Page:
'The International Rice Research Institute (IRRI) has drawn up an action plan for boosting rice production, keeping in view the likely increase in global demand by 50% by the year 2050. It has also come out with a new vision statement and strategic plan for 2007-15 with a view to help fulfill the UN millenium development goals. Speaking to FE, IRRI director-general, Robert S Zeigler said, 'Application of biotechnology is of course an option, but this does not necessarily mean development of GM rice. Biotechnology has larger areas of applications like marker-assisted selections, use of tools of genomics. The development of traits may not require a transgene.' Zeigler said IRRI has already developed a submergence tolerent rice called Swarna and this variety would soon be given to national research agencies after trials. He admitted a major technological breakthrough in rice productivity would take at least 10 years. The major technological breakthrough, according to him, means increasing the photosynthesis of rice (C3 crop) to the level of of that in maize, sugarcane and sorghum (C4 crop). The increase in photosynthesis power in rice would result in increased productivity. He also admitted less possibility of an substaintial increase in area under rice. Therefore as an alternative option he suggested development of high yielding varieties suited for rainfed areas, salinty, flodd and drought resistant varieties and extension of irrigation facilities to rainfed areas. Zeigler came down upon attempts to patent research tool-kits and processes. He said that only the plant product may be patented.'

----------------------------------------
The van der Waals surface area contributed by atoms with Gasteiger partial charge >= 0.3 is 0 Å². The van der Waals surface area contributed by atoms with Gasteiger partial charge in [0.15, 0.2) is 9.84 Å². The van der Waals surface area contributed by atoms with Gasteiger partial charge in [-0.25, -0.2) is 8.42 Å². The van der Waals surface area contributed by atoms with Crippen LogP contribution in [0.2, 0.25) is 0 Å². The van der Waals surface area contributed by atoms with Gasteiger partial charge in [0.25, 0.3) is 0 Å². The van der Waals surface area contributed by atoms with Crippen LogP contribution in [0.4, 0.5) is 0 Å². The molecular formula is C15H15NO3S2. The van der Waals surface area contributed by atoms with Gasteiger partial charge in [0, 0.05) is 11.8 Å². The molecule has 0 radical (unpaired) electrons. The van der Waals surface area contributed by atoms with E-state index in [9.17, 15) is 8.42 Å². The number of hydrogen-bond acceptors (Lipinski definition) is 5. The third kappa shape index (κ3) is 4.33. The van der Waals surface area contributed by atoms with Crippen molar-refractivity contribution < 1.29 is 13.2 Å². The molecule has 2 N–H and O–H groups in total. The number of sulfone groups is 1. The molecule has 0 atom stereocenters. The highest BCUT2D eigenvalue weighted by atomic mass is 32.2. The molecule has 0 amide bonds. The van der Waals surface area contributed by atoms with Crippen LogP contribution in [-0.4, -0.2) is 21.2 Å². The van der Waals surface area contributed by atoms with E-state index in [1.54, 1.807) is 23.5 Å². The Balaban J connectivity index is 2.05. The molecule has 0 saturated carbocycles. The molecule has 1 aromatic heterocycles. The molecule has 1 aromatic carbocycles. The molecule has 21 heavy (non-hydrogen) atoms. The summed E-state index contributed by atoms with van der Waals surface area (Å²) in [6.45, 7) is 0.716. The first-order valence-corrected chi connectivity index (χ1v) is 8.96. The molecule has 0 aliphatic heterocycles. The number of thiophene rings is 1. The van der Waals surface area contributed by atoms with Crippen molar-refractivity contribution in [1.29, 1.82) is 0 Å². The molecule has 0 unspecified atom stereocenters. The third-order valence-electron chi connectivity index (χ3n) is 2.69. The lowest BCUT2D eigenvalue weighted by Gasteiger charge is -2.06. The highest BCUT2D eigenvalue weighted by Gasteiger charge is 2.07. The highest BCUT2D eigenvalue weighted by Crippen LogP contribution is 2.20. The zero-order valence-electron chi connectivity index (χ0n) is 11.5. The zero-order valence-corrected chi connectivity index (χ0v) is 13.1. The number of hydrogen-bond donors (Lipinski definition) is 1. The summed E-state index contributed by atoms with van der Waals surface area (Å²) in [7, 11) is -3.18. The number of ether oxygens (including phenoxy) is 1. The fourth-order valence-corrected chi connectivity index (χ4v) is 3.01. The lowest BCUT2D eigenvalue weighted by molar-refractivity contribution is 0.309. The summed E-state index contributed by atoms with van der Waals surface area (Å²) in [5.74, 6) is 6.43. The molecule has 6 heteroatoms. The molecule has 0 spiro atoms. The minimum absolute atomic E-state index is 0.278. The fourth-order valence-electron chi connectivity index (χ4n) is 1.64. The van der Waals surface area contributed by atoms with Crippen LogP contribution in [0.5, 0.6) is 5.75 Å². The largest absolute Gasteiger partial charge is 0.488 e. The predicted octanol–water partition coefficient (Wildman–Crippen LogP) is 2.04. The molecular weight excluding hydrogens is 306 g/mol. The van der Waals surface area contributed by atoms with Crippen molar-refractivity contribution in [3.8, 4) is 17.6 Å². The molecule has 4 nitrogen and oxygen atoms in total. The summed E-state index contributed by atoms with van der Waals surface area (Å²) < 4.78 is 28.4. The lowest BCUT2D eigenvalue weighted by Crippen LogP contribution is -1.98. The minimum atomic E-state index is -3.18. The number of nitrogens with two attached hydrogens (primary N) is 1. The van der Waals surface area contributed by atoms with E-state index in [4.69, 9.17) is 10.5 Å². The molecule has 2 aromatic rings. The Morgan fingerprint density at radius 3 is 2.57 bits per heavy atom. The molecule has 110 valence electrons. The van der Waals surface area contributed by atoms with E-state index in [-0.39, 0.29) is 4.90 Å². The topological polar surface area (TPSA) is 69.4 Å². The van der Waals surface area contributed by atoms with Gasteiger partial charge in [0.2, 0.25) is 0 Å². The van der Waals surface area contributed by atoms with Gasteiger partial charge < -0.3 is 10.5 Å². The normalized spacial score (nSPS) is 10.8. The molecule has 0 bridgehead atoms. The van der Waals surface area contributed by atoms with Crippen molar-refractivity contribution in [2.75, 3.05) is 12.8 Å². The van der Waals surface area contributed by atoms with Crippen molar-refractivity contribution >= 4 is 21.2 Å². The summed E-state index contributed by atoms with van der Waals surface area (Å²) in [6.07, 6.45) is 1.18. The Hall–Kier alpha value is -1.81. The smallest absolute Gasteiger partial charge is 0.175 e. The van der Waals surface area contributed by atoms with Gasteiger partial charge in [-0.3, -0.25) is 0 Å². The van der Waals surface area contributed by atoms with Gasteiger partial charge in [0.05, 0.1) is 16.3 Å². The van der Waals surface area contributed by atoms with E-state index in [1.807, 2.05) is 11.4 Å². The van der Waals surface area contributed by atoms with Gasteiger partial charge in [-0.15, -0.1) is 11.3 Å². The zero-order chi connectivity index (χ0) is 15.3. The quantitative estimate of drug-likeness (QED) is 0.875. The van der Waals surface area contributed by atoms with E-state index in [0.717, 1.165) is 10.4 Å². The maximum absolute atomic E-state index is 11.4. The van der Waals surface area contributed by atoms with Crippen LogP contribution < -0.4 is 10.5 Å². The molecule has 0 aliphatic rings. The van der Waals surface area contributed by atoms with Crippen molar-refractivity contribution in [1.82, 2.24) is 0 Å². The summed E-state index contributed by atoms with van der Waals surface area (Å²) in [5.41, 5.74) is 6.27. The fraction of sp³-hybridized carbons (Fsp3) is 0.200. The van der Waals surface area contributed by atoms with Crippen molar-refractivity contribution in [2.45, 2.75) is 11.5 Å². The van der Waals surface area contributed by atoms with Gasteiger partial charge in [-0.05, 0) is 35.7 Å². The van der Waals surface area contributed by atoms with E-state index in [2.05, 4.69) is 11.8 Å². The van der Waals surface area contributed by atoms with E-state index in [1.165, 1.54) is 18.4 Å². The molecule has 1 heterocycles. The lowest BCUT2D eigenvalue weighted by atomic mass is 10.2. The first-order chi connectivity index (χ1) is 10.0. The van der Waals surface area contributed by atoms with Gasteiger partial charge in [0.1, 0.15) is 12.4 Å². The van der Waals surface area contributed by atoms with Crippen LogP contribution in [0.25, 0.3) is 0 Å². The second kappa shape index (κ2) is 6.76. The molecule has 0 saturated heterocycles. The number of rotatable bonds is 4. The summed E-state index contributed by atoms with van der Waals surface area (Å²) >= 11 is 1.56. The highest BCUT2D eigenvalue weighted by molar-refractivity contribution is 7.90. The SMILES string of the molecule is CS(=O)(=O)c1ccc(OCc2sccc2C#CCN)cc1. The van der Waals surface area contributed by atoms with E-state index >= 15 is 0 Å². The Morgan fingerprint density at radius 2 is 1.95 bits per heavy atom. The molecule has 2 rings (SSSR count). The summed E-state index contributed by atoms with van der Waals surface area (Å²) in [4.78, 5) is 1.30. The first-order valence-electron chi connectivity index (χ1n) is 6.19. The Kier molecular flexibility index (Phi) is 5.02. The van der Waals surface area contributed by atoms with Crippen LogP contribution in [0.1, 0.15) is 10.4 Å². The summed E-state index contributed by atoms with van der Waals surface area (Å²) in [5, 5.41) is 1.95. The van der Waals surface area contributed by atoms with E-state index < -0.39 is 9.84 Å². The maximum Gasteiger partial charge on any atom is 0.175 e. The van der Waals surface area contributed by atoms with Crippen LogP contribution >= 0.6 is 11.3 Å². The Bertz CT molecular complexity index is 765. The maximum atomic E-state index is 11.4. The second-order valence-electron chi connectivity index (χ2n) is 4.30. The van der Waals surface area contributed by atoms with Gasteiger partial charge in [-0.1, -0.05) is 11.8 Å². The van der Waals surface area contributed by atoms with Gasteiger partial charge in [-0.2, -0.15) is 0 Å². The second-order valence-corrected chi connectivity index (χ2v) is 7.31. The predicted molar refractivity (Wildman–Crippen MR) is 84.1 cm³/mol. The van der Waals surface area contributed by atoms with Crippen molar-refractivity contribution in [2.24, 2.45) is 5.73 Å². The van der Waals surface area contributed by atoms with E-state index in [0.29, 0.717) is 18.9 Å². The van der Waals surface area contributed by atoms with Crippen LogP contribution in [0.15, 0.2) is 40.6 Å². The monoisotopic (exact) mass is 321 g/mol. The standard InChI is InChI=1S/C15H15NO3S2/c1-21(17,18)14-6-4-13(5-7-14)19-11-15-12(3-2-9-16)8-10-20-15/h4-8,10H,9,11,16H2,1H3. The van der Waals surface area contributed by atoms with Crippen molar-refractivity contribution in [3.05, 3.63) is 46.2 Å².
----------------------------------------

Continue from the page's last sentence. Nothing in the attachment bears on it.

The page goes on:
‘Biotech is more than GM crop’
Financial Express (India), 10 October 2006